OpenCFD Release OpenFOAM® 1.6

OpenCFD Release OpenFOAM®  1.6

OpenCFD are pleased to announce a major, new release of version 1.6 of their OpenFOAM open source CFD toolbox. Version 1.6 contains:

Numerous new, updated, and demonstration applications for buoyancy-flow, heat transfer and reacting flows; reimplementation of numerous solvers to remove pd and to accommodate new changes to the turbulence modelling (see below); all accompanied by a new range of (re-organised) example cases.
Developments of utilities for general post-processing, visualisation and particle tracking; new and improved function objects for on-the-fly post-processing; more sampling functionality particularly for surfaces; updated for ParaView 3.6.1.
Turbulence modelling
Development of turbulence model libraries to allow solvers to support both RAS and LES, with wall functions reimplemented so that they are applied on a patch-by-patch basis; new wall function models and detached eddy simulation Spalart-Allmaras models added.
Thermophysical modelling
Development of thermophysical modelling to allow non-gas media to be added; addition of generalised polynomial equation of state, thermodynamics and transport models and more flexible reaction chemistry thermodynamics; new finite volume discrete ordinate method for radiation modelling added.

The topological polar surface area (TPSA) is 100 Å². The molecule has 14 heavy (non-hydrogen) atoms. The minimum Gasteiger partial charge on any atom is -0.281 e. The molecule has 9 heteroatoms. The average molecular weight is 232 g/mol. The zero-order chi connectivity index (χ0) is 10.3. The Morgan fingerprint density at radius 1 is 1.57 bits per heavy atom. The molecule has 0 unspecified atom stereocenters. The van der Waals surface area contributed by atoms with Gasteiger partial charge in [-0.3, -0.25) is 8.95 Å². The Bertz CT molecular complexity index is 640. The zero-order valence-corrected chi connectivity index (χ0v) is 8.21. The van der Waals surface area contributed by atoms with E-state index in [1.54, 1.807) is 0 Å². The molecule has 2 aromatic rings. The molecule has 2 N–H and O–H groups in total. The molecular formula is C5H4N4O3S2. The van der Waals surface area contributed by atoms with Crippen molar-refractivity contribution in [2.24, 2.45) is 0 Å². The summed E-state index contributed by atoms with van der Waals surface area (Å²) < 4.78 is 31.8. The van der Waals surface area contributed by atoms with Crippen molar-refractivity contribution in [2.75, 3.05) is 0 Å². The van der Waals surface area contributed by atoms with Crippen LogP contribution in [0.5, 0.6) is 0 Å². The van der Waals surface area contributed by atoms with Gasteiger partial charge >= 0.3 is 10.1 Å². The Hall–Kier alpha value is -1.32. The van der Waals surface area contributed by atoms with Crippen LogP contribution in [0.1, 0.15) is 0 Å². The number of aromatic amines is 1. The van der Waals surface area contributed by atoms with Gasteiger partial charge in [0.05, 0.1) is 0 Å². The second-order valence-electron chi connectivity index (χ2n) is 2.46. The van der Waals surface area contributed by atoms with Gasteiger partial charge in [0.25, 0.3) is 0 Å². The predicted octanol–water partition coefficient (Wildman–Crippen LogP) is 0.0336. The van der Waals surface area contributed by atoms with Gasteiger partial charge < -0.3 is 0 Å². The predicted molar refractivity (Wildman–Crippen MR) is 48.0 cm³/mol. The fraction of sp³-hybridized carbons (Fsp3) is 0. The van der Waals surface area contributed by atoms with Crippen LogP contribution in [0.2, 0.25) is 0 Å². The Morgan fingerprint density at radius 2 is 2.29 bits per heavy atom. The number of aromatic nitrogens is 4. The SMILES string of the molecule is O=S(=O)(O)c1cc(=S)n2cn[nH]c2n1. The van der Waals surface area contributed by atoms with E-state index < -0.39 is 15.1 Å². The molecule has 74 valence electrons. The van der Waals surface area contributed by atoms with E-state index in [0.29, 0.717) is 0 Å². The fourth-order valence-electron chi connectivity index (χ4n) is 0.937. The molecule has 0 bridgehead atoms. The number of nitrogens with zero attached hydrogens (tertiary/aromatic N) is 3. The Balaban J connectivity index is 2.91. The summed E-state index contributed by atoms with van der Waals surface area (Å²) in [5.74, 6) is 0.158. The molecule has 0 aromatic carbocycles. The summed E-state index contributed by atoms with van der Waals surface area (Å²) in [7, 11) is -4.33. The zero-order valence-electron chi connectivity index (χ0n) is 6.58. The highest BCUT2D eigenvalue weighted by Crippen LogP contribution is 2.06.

Lagrangian modelling
Overhaul of the underlying framework with new structure for variable composition, including several new sub-models added for injection, post-processing and patch interaction, evaporation and coal combustion.
Direct simulation Monte-Carlo
Extension of the discrete methods in OpenFOAM to an implementation of the direct simulation Monte-Carlo (DSMC) method.
Extensive range of polynomial-fit higher-order interpolation schemes added (linear, cubic, quadratic); new polynomial-fit higher-order surface-normal gradient scheme added.
General use
Improvements for setup, running and post-processing of OpenFOAM cases, including more command line execution and argument features, and changes to dictionary directives and macro substitutions.